One of mid-Michigan's greatest treasures is the Great Lakes Folk Festival. Held every August (on my birthday weekend, I might add -- a party for me!), this event combines music and traditions from not only all over the U.S. but the world.
You'll hear Cajun, Quebecois, Celtic, string bands, polka, blues, gospel and much more.And along the way, you'll see traditional crafts and skills. Boat building, fishing, farming -- the heritage is covered as well. It's a big enough event that WKAR was broadcasting live, interviewing mid-Michigan folk guru Bob Blackman.
I wasn't at my best for the festival this year -- having your wisdom teeth pulled does that to a person! But we really enjoyed Michigan favorite Joel Mabus, who tells a story as well as he sings!
I was less fond of this year's Cajun group, Les Bassettes, but others enjoyed them.
However, I very much liked the bluegrass group Clear Fork from Chardon, Ohio. They were lively -- strong singers, great musicians!
It was fun to watch caller Bob Stein try to arrange close to 200 people into contra and square dances.
It got a little unruly, and yet everyone was having so much fun dancing, I don't think anyone cared!
There were two Quebecois groups --Les Poules a Colin, which opened the festival .and Dentelion. (Members of "Les Poules" included some of the younger members of the Dentelion band.) Dentelion, made up of musicians from two families, rocked the crowd with wonderful music.
We went to see them twice and the second time had a better seat so you could really see their fingers move across the strings! Claude was the leader on fiddle and vocals...
Dana took accordion and sometimes guitar...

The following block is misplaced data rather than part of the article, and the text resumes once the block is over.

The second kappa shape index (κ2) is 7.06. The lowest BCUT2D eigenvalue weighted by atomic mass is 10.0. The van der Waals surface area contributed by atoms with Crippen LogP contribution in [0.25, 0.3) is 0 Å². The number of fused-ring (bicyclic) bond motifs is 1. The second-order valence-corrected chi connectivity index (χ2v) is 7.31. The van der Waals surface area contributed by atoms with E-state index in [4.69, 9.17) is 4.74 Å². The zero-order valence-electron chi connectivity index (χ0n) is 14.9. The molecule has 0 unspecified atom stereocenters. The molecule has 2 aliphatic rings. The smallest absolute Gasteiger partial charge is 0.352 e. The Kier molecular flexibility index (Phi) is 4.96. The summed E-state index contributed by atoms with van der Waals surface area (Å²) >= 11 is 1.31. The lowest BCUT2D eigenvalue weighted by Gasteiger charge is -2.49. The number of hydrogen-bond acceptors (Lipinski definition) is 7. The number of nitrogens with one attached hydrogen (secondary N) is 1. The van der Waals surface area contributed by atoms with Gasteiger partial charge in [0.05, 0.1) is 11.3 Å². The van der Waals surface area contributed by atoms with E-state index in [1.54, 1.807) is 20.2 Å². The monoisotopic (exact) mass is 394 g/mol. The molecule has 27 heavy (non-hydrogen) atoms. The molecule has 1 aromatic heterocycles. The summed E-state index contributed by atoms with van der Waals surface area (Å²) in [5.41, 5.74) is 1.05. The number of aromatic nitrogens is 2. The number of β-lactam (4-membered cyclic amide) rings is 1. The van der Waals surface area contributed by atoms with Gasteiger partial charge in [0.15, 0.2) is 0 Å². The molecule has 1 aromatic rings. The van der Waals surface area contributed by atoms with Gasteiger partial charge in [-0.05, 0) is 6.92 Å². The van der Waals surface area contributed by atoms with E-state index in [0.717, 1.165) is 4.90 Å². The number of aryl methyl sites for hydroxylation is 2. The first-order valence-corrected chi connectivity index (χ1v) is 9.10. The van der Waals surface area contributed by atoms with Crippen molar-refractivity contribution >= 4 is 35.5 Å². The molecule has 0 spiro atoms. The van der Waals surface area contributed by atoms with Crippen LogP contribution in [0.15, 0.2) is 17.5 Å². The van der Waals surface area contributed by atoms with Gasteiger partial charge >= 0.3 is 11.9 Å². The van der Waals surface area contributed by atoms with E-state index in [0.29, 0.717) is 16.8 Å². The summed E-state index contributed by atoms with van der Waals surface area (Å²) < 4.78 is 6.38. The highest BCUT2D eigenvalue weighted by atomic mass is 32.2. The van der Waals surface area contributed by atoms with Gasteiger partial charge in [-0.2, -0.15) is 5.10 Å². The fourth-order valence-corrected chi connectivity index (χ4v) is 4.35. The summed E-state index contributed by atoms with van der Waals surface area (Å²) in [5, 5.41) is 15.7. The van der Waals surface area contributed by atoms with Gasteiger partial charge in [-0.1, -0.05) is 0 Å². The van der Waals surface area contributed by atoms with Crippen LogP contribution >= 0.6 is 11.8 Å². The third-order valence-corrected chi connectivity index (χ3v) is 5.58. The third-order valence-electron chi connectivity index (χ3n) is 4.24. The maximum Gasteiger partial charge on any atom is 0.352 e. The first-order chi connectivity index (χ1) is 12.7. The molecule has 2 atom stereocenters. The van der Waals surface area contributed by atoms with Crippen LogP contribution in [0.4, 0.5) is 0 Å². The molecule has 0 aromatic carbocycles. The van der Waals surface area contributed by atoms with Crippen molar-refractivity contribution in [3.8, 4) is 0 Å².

And had a mean pair of feet! They moved faster in one place than mine can go walking!
After the first performance, Rick and I met three of the band members in the street. There was Denise (who knew of Torch Lake!)...
They were warm, friendly and so nice! Rick and I plan to visit their town next summer when Rick rides his bike to Newfoundland. (Don't ask... that's a whole future post!)
Another performer we loved was Cathie Ryan, an Irish American singer, originally from Detroit.
She was a wonderful storyteller and pretty amazing musician, too.
Her fiddler had been with the original NYC company of Riverdance. Together, with the guitarist who was only doing his second gig with them, they had the audience enchanted and often singing along.
We saw Cathie Ryan twice also and each time was different, each time terrific.
I really wish I'd posted about past festivals earlier so those in Michigan could make it a point to get here. This isn't your Peter, Paul and Mary folk festival -- it's music from around the world -- and so much more!
So, thanks, MSU Museum, for bringing this festival to mid-Michigan! A round of applause for you!